Making Changes

The PTO showed it wasn’t afraid to make changes. In addition to finding new ways to reach out to parents, it reevaluated fundraising and the popular back-to-school barbecue when it became clear that they required too much time and effort.

In the past, the PTO worked with the student council to sell cases of fresh apples four times a year—a lot of work for only $5,000 in profit and a dismal 14 percent participation rate. Instead, the group created a new fundraiser, the Coyote Fund Run, and pledged that if students met the goal of $20,000, there would be no other fundraisers during the year. Timed just before Halloween, the event also involved costumes, with each class choosing a theme like superheroes or cows. A DJ and a motivational speaker encouraged students as they ran. The event brought in $29,000, and participation spiked to 48 percent of students, a great success.

The back-to-school barbecue has also undergone some revision. The event had grown to include carnival games and huge inflatables, along with games for all ages. It had also spread out across the large school grounds, a situation that “was feeling out of control, and it became harder and harder to break even financially,” Miller says. So the traffic area was condensed and the number of activities reduced. In addition, teachers received free meal tickets to encourage them to attend the event with their families. “The tweaks to the program brought it back in line with the community-building experience that it was meant to be,” Miller says.

Changing to meet the needs of all stakeholders—that’s what makes the Rosemont Ridge PTO so effective at keeping middle school students and their parents interested and involved. “Our school is just getting better and better, and I know it’s because of the partnership of parents that are working with us,” says principal Debi Briggs-Crispin. “The PTO board is a few individuals, but the opportunities they provide for other parent involvement is vast. Then you have real positive energy throughout the community.”

They’ve Still Got It!

When the Rosemont Ridge Middle School PTO first won the National Parent Group of the Year award in 2004, it stood out for its great student-centered events and an enthusiastic base of parent volunteers. A lot has changed in the past 10 years, but those two things haven’t.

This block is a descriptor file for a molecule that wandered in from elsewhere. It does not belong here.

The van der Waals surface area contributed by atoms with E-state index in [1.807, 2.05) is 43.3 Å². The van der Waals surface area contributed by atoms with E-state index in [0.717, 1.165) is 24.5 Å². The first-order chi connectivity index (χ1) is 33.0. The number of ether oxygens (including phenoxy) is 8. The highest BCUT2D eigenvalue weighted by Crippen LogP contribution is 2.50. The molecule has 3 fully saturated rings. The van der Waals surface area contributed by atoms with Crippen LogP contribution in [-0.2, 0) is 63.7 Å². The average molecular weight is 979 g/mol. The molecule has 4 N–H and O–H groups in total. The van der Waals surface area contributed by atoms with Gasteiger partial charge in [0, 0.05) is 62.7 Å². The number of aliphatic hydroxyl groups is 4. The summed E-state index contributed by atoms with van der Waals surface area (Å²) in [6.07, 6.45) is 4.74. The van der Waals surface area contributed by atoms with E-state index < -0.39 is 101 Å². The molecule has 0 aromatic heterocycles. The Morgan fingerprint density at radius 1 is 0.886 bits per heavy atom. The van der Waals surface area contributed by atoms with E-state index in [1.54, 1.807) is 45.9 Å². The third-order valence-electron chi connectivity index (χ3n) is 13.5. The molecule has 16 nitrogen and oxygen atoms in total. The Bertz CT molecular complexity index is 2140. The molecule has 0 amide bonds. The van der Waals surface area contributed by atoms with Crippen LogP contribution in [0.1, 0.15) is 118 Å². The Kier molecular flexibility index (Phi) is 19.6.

In the 2003-04 school year, parents reinvented the poorly attended school dances and launched “fun blasts,” where students could choose from a variety of activities, including dancing, video games, and watching a movie. That same year, the PTO held its first back-to-school barbecue and sponsored a career day for 8th graders. A decade later, those events remain popular with students. The PTO has built upon those successes, developing highly attended events for 6th and 7th graders.

“It shows clearly how some of the things we do have evolved from a strong sense of history and tradition,” says 2013-14 PTO president Holly Miller.

In 2013-14, the PTO might have had a successful base to build upon, but that doesn’t mean that it’s always been easy. In this year’s search, the PTO earned praise for the way it tweaked events that weren’t working as well as leaders had hoped.

“Rosemont has had to work really hard over the years to build its sense of community and reputation,” Miller says. “Two-time winners is even more reason to be proud!”

How To Approach Parents

Offer personal invitations. “Do not be afraid to pick up a phone or stop and talk to someone,” says Rosemont Ridge PTO president Holly Miller, whose board identifies different individuals to contact before each event.

Pay attention to parents. “There’s a perception that the PTO is so focused on planning everything to the nth degree that they don’t have time to slow down and talk to the people who come to events,” Miller says. “But my board made an effort to do just that.”

Don’t take no for an answer. Even when a parent turns down a request to get involved, continue the conversation. Explain why you need her skills. Emphasize that the time commitment can be minimal. Suggest a lower level of involvement. Many people want to participate but are hesitant and just need some coaxing.

Address concerns raised by parents. “You have to be open to the idea of asking for feedback and being able to react to it,” Miller says. “When we ask people what we can do or what they’d like to see, we never find that they grumble or are critical of the school. They have meaningful suggestions, and we thank them.”

About This Year’s Search

We’d like to thank each of the 240 groups that shared their stories in the 2014 Parent Group of the Year search. The work you do is truly inspiring!

The judges chose winners in seven categories, along with a National Parent Group of the Year. In addition, a Judges’ Choice award went to an outstanding group that didn’t necessarily fit the other categories. The National Parent Group of the Year winner receives a prize of $3,000. Winners in the other categories receive $500 each.

Choosing just 10 winners from such a large field is never easy. In addition to the winners profiled here, the judges also chose many groups for honorable mention. For a complete list of honorable mentions, visit